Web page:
Knesset votes on paradoxical Jerusalem bill

Proponents of the bill say it's meant to keep the capital united, but the text allows for dividing it.

The security barrier leading up to Jerusalem (photo credit: FINBARR O'REILLY / REUTERS)
The security barrier leading up to Jerusalem
(photo credit: FINBARR O'REILLY / REUTERS)
Legislation meant to keep Jerusalem united, but which allows for the exact opposite, passed a first reading, 51-41, on Wednesday in the Knesset.
The bill’s proponents, foremost Education Minister Naftali Bennett, have nicknamed it the “united Jerusalem bill,” saying it sets a near-impossible standard for a prime minister to be able to concede parts of the capital in negotiations: approval by 80 out of 120 Knesset members.
However, the bill also allows for Jerusalem’s municipal lines to be redrawn, such that areas of the city would remain under Israeli sovereignty but no longer be part of the capital. Then, if a government chooses to concede those areas, it would only be subject to a national referendum as is the case for any sovereign Israeli land, but not the two-thirds Knesset vote that is just for Jerusalem.
Predominately Arab areas of Jerusalem, such Kafr Akab and the Shuafat refugee camp, could be likely candidates for this treatment.
In addition, the article requiring a two-thirds vote to divide Jerusalem can be canceled by a 61-MK majority.
Bayit Yehudi MK Shuli Moalem-Refaeli, who submitted the bill, said she drafted the bill in light of past cases in which concessions were pushed through without Knesset approval.
“I call on all MKs who see Jerusalem as the eternal capital of the Jewish people to support this law,” she said.
MK Miki Rosenthal (Zionist Union) came out against the initiative, saying: “I have a great love for Jerusalem, but when we dreamed of Jerusalem, we didn’t dream of Sheikh Jarrah.
Arab neighborhoods weren’t part of Jerusalem. I think most of us are united over Jerusalem in its real borders.”
MK Michal Biran, also of the Zionist Union, called Jerusalem a “microcosm of what’s happening in the whole country” demographically.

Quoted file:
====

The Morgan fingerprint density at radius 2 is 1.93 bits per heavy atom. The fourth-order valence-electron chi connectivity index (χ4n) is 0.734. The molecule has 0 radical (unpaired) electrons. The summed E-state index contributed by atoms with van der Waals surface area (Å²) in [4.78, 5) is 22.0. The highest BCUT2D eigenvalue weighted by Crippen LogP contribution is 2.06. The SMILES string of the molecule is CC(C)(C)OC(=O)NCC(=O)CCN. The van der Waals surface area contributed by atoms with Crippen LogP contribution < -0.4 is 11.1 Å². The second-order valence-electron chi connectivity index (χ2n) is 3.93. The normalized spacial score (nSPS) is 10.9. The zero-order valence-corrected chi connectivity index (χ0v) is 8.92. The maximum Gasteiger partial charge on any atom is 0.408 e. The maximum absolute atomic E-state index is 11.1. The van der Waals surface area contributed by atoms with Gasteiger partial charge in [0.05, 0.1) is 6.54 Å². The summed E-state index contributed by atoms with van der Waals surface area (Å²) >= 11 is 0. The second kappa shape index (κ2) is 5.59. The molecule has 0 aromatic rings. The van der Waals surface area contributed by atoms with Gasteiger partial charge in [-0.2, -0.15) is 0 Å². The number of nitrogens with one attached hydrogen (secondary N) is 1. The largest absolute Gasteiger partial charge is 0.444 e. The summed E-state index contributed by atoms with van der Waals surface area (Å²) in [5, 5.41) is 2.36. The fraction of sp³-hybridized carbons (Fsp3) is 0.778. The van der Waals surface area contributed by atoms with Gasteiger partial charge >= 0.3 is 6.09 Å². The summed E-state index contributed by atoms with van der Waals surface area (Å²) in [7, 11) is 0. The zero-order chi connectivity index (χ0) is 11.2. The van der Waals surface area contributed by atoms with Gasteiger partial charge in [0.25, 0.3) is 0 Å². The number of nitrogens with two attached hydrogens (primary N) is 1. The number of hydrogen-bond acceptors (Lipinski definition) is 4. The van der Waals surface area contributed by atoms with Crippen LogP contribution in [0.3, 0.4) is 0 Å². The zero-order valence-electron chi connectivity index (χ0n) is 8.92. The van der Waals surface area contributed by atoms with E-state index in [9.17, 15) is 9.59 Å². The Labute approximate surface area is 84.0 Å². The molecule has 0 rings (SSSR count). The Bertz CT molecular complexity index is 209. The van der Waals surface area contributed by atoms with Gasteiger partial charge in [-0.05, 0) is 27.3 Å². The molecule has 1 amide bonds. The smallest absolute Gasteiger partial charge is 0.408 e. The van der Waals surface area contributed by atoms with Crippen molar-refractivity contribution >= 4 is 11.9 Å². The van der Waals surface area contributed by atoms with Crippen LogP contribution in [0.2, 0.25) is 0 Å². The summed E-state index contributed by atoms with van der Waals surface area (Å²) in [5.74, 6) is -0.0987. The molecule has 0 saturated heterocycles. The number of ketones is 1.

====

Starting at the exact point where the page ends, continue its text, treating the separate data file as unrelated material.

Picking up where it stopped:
“People can’t imagine that there will be an Arab mayor of Jerusalem,” she said, turning to Bayit Yehudi lawmakers and saying: “You keep accusing us of dividing Jerusalem, but you really are.”
Joint List MK Jamal Zahalka said the bill is trying to prevent negotiations with the Palestinians.
“No Palestinian leader will give up on Jerusalem. Whoever votes for this is voting for eternal war, the burial of the dream of peace that many in this land still dream,” he said.
Zahalka proceeded to deny the Jewish connection to Jerusalem, and the debate deteriorated into a shouting match between him and Moalem-Refaeli, before he walked off in a huff.
Jerusalem Affairs Minister Ze’ev Elkin closed the debate by pointing to the law the Jerusalem bill amends, which requires a 61-MK majority to divide the city. It passed in 2000, and some of today’s opponents enthusiastically backed it, despite it being of the same spirit.
Elkin read from a speech given by MK Tzipi Livni, then of the Likud and now of the Zionist Union, in which she said she was honored to be involved with the legislation.
Opposition leader Isaac Herzog (Zionist Union) was cabinet secretary at the time, and then-prime minister Ehud Barak’s coalition supported the initiative.
“In 2000, Labor knew that a party that claims to be Zionist can’t lend a hand to harming Jerusalem,” Elkin said. “In the last 17 years my friends in the Labor Party lost their basis in Zionism. Before it’s too late, read what Labor MKs did then and remember that a party trying to be Zionist, if it betrays Jerusalem, even the name Zionist Union won’t help.”